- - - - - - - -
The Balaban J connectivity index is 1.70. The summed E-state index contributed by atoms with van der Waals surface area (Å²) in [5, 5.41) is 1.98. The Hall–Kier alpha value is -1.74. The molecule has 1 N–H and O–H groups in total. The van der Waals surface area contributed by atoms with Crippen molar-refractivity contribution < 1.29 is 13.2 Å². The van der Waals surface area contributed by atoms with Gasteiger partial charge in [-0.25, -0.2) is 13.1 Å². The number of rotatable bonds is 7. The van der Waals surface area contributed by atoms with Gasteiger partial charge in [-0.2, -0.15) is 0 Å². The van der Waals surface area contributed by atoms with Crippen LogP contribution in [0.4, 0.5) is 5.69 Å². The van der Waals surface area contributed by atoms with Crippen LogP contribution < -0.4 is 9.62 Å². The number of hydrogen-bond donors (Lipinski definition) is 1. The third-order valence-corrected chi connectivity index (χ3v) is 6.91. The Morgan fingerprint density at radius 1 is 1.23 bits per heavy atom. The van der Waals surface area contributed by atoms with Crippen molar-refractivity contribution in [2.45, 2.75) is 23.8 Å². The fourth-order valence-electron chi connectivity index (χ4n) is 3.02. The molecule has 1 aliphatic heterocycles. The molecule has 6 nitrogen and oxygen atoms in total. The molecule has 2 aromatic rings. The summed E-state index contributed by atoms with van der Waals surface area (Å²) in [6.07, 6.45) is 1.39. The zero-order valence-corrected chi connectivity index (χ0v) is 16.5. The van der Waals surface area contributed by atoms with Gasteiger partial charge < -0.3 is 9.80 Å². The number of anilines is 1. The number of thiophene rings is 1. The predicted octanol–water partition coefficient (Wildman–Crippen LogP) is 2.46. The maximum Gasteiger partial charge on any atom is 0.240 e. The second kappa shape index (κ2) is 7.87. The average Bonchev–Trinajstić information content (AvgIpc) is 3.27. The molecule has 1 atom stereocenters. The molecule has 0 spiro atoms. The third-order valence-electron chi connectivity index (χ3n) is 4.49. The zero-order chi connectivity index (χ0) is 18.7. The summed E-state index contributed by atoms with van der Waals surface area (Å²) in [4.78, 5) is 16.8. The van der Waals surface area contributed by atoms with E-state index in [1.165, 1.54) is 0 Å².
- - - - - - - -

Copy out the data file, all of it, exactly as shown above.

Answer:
The Balaban J connectivity index is 1.70. The summed E-state index contributed by atoms with van der Waals surface area (Å²) in [5, 5.41) is 1.98. The Hall–Kier alpha value is -1.74. The molecule has 1 N–H and O–H groups in total. The van der Waals surface area contributed by atoms with Crippen molar-refractivity contribution < 1.29 is 13.2 Å². The van der Waals surface area contributed by atoms with Gasteiger partial charge in [-0.25, -0.2) is 13.1 Å². The number of rotatable bonds is 7. The van der Waals surface area contributed by atoms with Gasteiger partial charge in [-0.2, -0.15) is 0 Å². The van der Waals surface area contributed by atoms with Crippen LogP contribution in [0.4, 0.5) is 5.69 Å². The van der Waals surface area contributed by atoms with Crippen LogP contribution < -0.4 is 9.62 Å². The number of hydrogen-bond donors (Lipinski definition) is 1. The third-order valence-corrected chi connectivity index (χ3v) is 6.91. The Morgan fingerprint density at radius 1 is 1.23 bits per heavy atom. The van der Waals surface area contributed by atoms with Crippen molar-refractivity contribution in [2.45, 2.75) is 23.8 Å². The fourth-order valence-electron chi connectivity index (χ4n) is 3.02. The molecule has 1 aliphatic heterocycles. The molecule has 6 nitrogen and oxygen atoms in total. The molecule has 2 aromatic rings. The summed E-state index contributed by atoms with van der Waals surface area (Å²) in [6.07, 6.45) is 1.39. The zero-order valence-corrected chi connectivity index (χ0v) is 16.5. The van der Waals surface area contributed by atoms with Gasteiger partial charge < -0.3 is 9.80 Å². The number of anilines is 1. The number of thiophene rings is 1. The predicted octanol–water partition coefficient (Wildman–Crippen LogP) is 2.46. The maximum Gasteiger partial charge on any atom is 0.240 e. The second kappa shape index (κ2) is 7.87. The average Bonchev–Trinajstić information content (AvgIpc) is 3.27. The molecule has 1 atom stereocenters. The molecule has 0 spiro atoms. The third-order valence-electron chi connectivity index (χ3n) is 4.49. The zero-order chi connectivity index (χ0) is 18.7. The summed E-state index contributed by atoms with van der Waals surface area (Å²) in [4.78, 5) is 16.8. The van der Waals surface area contributed by atoms with E-state index in [1.165, 1.54) is 0 Å².